Mark P. Shea is a popular Catholic writer and speaker. The author of numerous books, his most recent work is The Work of Mercy (Servant) and The Heart of Catholic Prayer (Our Sunday Visitor). Mark contributes numerous articles to many magazines, including his popular column “Connecting the Dots” for the National Catholic Register. Mark is known nationally for his one minute “Words of Encouragement” on Catholic radio. He also maintains the Catholic and Enjoying It blog. He lives in Washington state with his wife, Janet, and their four sons.
I don’t keep up with things that are happening in states far from me, and since the Soviet of Washington State is far from virtually every state, I had not heard about this (from a priest commenting on this piece):
Circumstances are qualifiers in our moral judgments of situations all the time, and we tend to forget that when we are faced with the necessity of judgeing the behavior of others. I used this argument in a response last Wednesday to the Catholic News Service article on the Alabama Immigration bill, which basically renders all ministry to those immigrants who are here illegally—even sacramental ministry and the rendering of such basic forms of human assistance as food, shelter, and medical care—as crimes punishable by incarceration. This, of course, is utterly ridiculous! To criminialize the Church for fulfiling her Christ-given mandate to serve the poor in his name, as if the preferential option for the poor should exclude those who are here illegally. The point that I made was that many of the immigrants who have come here, if not most, have done so out of desperation in order to feed and care for their families, who are either with them or remain in their countries of origin. Their desperation should be considered a mitigating factor in any discussion of the “sins” of illegal immigrants who have “violated” our borders. Instead, our societal judgement of the undocumented among us seems harsh and uncharitable, and not at all what one would expect from disciples of Jesus Christ toward those who are poor and down-trodden. The entire issue of immigration should be viewed by Christians through the prisms of the Church’s teaching on the preferential option for the poor and the universal destination of all goods, which you reference in your article above. When viewed this way, the undocumented among us are not “illegal immigrants” but rather, like the sons of Jacob who came before Joseph in Egypt, they are our brothers and sisters who have come before us in time of need.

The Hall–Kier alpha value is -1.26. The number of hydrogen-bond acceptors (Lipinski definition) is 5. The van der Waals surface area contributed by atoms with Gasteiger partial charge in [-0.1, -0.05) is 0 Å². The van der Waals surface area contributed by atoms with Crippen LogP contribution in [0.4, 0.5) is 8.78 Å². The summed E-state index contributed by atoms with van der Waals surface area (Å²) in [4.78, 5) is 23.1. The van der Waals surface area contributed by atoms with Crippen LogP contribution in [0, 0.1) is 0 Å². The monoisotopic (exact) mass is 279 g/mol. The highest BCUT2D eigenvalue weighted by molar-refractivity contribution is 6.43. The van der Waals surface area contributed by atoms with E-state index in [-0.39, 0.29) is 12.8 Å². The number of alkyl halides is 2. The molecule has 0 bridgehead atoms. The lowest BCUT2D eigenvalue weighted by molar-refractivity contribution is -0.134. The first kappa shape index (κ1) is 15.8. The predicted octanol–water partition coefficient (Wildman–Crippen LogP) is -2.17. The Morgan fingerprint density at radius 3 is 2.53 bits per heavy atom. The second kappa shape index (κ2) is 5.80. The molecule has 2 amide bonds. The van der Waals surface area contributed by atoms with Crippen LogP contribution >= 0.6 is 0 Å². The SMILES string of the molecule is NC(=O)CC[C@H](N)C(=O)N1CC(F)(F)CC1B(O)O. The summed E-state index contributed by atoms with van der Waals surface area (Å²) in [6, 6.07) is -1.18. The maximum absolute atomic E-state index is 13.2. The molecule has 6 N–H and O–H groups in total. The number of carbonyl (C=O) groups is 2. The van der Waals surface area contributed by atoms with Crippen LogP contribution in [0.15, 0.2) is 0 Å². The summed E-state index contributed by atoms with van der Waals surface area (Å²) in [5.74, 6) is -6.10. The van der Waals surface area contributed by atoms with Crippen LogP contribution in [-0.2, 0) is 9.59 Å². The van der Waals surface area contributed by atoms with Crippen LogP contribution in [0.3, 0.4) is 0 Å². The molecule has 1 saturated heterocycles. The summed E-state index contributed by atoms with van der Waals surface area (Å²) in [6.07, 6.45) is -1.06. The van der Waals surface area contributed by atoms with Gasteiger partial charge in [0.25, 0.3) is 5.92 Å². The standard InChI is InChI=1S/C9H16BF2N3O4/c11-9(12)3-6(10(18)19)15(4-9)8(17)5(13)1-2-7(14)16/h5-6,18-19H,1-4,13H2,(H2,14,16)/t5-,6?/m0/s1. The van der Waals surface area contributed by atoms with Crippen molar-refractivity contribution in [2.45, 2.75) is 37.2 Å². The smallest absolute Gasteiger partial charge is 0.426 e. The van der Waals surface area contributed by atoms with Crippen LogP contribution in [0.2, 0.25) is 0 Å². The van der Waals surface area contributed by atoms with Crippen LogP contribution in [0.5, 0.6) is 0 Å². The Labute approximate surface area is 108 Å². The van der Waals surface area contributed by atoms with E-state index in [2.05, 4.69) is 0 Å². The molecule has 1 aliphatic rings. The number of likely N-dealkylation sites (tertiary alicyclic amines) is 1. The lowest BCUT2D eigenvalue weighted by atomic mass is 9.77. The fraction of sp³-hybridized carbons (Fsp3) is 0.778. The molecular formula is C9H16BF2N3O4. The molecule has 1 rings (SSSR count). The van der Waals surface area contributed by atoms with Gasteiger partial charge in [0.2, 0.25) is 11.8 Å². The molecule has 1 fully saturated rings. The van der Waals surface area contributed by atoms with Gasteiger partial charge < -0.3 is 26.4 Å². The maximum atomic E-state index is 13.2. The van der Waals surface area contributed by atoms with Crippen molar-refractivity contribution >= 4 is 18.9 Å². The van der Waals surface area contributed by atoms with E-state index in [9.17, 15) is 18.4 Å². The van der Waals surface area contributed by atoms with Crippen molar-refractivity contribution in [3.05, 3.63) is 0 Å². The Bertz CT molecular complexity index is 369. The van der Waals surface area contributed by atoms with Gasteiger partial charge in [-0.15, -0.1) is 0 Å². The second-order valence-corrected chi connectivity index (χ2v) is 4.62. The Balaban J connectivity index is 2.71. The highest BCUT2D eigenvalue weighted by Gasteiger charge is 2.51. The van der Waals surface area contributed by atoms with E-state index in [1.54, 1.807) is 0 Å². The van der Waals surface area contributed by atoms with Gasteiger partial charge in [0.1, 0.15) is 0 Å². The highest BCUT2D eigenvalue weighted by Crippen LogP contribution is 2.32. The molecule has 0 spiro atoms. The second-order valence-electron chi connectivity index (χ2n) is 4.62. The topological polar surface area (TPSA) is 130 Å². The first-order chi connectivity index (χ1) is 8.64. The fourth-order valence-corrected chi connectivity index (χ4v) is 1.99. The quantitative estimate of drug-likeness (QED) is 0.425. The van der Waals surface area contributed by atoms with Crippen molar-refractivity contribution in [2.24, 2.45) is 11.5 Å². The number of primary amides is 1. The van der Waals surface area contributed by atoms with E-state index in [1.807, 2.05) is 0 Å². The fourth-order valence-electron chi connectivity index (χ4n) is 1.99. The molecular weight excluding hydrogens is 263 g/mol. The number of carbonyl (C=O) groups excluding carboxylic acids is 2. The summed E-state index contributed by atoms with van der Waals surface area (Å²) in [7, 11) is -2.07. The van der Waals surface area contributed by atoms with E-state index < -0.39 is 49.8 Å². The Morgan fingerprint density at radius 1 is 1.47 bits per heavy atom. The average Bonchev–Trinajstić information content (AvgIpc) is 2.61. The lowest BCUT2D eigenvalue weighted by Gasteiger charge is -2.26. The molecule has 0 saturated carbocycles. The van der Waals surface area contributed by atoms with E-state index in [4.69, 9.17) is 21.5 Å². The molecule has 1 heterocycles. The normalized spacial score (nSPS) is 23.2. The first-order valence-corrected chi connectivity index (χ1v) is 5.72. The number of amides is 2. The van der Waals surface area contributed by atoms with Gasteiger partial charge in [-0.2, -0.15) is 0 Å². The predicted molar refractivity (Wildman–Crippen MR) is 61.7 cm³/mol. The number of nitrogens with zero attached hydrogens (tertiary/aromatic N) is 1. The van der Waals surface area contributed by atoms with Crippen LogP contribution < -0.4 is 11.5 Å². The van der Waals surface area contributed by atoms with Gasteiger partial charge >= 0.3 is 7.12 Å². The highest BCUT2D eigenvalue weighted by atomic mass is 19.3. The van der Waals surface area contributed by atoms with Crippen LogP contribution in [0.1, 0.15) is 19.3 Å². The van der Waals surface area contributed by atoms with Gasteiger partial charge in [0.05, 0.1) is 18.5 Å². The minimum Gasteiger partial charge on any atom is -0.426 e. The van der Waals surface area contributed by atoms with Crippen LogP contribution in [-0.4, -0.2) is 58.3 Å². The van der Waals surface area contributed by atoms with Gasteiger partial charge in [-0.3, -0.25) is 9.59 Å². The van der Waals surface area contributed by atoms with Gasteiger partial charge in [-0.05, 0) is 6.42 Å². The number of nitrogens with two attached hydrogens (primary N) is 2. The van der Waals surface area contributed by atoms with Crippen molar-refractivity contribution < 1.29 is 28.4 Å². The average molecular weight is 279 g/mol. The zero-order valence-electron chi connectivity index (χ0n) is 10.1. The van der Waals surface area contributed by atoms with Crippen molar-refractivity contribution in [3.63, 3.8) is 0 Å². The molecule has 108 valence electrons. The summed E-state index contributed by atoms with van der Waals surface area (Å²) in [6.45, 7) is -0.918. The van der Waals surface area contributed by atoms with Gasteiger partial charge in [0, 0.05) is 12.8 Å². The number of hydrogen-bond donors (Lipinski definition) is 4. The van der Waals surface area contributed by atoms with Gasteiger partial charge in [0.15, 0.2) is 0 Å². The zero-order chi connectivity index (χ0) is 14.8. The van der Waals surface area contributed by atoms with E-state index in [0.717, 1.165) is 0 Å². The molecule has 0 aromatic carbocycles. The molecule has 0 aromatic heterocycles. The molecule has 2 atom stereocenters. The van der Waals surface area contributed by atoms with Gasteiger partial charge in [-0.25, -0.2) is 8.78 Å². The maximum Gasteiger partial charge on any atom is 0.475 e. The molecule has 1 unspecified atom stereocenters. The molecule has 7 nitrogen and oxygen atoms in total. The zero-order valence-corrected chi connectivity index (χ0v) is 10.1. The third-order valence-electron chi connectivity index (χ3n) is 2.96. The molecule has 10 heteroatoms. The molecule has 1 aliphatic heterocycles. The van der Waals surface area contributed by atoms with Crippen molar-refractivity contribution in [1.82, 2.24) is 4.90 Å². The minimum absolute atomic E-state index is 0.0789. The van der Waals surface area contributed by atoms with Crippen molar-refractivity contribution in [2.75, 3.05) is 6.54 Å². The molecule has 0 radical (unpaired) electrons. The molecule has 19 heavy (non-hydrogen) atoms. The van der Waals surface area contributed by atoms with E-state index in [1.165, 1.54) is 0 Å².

I think this attempt by Caesar to block the Church from performing the works of mercy and the sacraments for the poor is as despicable as Caesar’s recent attempts to force priests to break the Seal of the Sacrament of Confession. Caesar is welcome to try to enforce his man-made rules about who gets to stand on US soil and who doesn’t. But the Church is answerable to a higher law and is bound to welcome and serve the least of these regardless of the status of their paperwork. Catholics should be very concerned about this attempt by Caesar to intrude on the Church’s sacramental and moral duties, and in particular on the threat to jail Catholics for doing that duty, just as they should be concerned—and vocal—about State attempts to violate the Seal.
This will, in all likelihood, be cast as a Left/Right issue in the media. But it’s not. It’s a question of the Church’s legitimate independence from State domination. Give the State the power to jail priests for serving illegal immigrants sacramentally or via the works of mercy today, and you help to guarantee giving Caesar the power to listen in on your confessions tomorrow—undoubtedly under cover of “national security” or some such lying rubbish.